In a new study, scientists from the CSIC-INTA Astrobiology Centre in Madrid have confirmed that the type of mineralogical composition on the surface of Mars influences the measuring of its temperature.
The study will be used to interpret the data from the soil temperature sensor of NASA’s Mars Science Laboratory (MSL) vehicle, whose launch is envisaged for 2011.
“We have confirmed, by means of infrared spectroscopy tests, that the chemical-mineralogical associations on the surface of Mars influence the measuring of the temperature of the Martian soil,” explained Maria Paz Martin, a researcher at the Astrobiology Centre, and the main author of the study.
The infrared spectrometers register how the different mixtures of minerals reflect this type of radiation and this information is used to calculate the environmental temperature.
The work lies within the framework of a project related to the soil temperature sensor of the REMS weather station (Rover Environmental Monitoring Station).
This instrument, whose design is coordinated by the CAB, forms part of the Mars Science Laboratory (MSL) vehicle and mission, which NASA intended to launch this year but has now put off until 2011.
“This research shows that, in order to carry out the thermal measurements on the surface of Mars, we must bear in mind certain specific mineralogical mixtures”, Martin indicated.
The results confirm that there exist significant increases and falls of up to 100 percent in the percentages of the reflectance values (the capacity of reflection of a surface) in mixtures such as those of basalt with hematite in comparison with those of basalt with magnetite.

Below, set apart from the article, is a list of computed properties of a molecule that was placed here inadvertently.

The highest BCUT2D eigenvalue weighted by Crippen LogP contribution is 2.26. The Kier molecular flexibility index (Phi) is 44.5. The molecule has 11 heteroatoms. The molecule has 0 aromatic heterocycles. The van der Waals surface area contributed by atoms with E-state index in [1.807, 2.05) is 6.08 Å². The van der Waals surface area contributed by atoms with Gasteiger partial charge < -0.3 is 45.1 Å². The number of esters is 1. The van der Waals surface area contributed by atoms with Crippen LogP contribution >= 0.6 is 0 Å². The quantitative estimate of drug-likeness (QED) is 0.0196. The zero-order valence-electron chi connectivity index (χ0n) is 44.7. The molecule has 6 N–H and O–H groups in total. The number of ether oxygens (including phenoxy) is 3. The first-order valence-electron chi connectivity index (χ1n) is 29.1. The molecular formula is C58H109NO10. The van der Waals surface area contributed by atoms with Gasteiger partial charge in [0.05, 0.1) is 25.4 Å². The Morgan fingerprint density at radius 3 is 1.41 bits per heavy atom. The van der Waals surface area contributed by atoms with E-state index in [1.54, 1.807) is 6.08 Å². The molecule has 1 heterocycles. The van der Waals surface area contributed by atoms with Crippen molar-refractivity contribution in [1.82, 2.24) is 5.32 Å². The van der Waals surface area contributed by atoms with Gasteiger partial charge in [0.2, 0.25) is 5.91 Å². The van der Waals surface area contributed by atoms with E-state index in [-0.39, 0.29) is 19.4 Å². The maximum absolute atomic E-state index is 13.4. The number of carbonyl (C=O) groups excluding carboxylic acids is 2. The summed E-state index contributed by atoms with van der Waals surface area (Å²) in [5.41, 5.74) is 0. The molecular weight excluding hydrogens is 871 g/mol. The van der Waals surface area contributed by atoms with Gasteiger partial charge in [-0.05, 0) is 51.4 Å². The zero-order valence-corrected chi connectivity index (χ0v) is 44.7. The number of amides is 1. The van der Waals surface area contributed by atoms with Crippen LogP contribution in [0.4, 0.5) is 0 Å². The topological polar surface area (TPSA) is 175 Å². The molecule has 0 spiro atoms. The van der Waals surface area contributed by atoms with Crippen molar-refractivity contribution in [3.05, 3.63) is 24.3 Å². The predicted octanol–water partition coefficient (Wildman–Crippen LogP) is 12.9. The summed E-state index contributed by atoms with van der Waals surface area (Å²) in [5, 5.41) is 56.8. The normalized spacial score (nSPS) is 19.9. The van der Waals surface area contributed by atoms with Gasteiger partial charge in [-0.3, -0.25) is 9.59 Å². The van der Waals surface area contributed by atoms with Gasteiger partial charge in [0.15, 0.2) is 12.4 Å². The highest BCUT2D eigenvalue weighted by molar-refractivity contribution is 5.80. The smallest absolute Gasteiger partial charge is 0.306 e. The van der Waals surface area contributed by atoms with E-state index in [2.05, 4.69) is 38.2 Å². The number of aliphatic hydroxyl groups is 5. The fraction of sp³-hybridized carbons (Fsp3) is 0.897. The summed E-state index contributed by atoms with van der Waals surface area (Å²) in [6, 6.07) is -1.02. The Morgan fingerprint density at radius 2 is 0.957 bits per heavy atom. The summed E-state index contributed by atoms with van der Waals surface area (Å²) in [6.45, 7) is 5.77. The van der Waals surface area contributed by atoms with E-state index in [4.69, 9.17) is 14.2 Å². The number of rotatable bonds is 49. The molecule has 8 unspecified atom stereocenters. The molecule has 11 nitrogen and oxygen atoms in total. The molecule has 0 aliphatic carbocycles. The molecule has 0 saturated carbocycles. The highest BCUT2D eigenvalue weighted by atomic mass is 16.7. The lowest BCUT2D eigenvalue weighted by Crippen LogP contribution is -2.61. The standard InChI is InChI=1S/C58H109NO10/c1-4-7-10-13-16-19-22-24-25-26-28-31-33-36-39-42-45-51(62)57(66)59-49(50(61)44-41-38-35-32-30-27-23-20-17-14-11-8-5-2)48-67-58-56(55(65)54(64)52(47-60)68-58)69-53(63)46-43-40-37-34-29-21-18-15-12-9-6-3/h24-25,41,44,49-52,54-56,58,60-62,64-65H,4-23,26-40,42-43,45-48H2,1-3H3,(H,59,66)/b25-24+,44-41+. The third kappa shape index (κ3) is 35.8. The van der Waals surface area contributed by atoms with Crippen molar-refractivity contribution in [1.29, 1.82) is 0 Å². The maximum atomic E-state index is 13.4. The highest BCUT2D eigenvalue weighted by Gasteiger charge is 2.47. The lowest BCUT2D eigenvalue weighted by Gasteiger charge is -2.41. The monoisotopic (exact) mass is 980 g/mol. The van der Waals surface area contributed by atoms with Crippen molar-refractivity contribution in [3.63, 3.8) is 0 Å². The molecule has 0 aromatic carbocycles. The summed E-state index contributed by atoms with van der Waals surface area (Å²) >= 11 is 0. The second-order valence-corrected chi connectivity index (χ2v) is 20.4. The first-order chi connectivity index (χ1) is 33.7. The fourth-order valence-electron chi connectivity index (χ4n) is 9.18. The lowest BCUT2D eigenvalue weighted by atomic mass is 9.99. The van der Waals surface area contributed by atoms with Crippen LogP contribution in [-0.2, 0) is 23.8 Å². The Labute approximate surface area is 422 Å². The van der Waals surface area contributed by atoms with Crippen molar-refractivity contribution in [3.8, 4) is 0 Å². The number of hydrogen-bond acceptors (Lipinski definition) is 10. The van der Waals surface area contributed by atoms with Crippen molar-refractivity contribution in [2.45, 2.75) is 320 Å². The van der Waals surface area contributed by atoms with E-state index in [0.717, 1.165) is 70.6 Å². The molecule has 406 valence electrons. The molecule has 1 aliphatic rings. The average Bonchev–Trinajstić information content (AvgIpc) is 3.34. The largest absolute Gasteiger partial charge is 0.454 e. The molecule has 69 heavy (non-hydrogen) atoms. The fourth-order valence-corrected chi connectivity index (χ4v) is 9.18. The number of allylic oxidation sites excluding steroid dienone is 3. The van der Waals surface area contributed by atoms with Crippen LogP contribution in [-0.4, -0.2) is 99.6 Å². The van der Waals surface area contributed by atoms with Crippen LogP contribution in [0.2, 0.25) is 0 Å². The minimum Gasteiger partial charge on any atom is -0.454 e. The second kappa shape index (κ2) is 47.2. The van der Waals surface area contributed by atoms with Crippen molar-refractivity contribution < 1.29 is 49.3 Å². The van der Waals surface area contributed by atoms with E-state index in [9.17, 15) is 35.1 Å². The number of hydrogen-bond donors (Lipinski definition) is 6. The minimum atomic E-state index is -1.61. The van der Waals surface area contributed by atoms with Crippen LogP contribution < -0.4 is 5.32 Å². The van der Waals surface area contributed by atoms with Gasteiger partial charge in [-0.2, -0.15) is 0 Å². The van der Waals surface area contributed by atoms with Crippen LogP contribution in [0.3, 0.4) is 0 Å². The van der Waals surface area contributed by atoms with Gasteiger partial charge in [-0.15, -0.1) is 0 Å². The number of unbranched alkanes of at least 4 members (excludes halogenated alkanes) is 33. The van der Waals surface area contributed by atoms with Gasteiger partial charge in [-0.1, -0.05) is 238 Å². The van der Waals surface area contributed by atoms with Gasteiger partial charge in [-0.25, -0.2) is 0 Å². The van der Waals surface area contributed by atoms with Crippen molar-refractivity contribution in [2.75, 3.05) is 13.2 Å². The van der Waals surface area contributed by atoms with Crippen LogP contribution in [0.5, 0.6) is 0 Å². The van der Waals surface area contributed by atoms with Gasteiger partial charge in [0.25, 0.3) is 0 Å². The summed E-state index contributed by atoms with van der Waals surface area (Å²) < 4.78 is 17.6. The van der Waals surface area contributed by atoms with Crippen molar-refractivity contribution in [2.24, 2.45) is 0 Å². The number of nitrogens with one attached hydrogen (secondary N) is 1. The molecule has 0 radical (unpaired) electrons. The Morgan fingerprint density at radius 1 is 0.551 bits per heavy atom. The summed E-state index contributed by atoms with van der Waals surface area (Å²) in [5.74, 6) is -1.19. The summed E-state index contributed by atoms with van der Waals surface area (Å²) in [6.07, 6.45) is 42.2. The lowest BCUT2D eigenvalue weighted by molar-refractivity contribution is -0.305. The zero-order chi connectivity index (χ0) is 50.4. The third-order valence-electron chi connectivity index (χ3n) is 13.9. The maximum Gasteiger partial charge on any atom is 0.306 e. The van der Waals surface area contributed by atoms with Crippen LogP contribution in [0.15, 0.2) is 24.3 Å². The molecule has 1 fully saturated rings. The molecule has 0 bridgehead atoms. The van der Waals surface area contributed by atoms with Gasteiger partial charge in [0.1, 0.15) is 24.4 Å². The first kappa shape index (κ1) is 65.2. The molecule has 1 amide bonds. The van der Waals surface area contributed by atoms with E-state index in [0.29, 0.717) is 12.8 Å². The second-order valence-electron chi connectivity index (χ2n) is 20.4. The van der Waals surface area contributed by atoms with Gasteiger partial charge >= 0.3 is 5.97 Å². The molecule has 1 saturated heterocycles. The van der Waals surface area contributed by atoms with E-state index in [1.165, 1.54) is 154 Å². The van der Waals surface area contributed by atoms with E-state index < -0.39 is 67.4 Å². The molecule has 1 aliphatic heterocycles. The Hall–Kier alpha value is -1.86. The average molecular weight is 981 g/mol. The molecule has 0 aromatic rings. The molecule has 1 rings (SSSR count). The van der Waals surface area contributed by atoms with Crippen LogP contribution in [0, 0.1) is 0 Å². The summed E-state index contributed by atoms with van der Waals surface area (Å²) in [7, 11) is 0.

To carry out the study, the scientists have selected and prepared samples of terrestrial minerals which are known to exist on Mars, such as oxides, oxi-hydroxides, sulphates, chlorides, opal and others which come from clay.
These compounds were obtained from reference materials from the United States Geological Survey, as well as from different areas of the Earth similar to those of the red planet, like El Jaroso (Almería), the Tinto River (Huelva) and Atacama Desert (Chile).
The researchers pulverised the material until they achieved fewer than 45 microns, the average size of the dust of the Martian soil.
They then mixed the minerals in different proportions with basalt, the most important volcanic rock on Mars, and measured how the infrared reflectance varied at the same wavelength levels as those at which the REMS temperature sensor will operate.
“The experiments confirm that any chemical-mineralogical analytical development on Mars requires the prior satisfactory quality of the methodological tests and routines on Earth,” said Martin.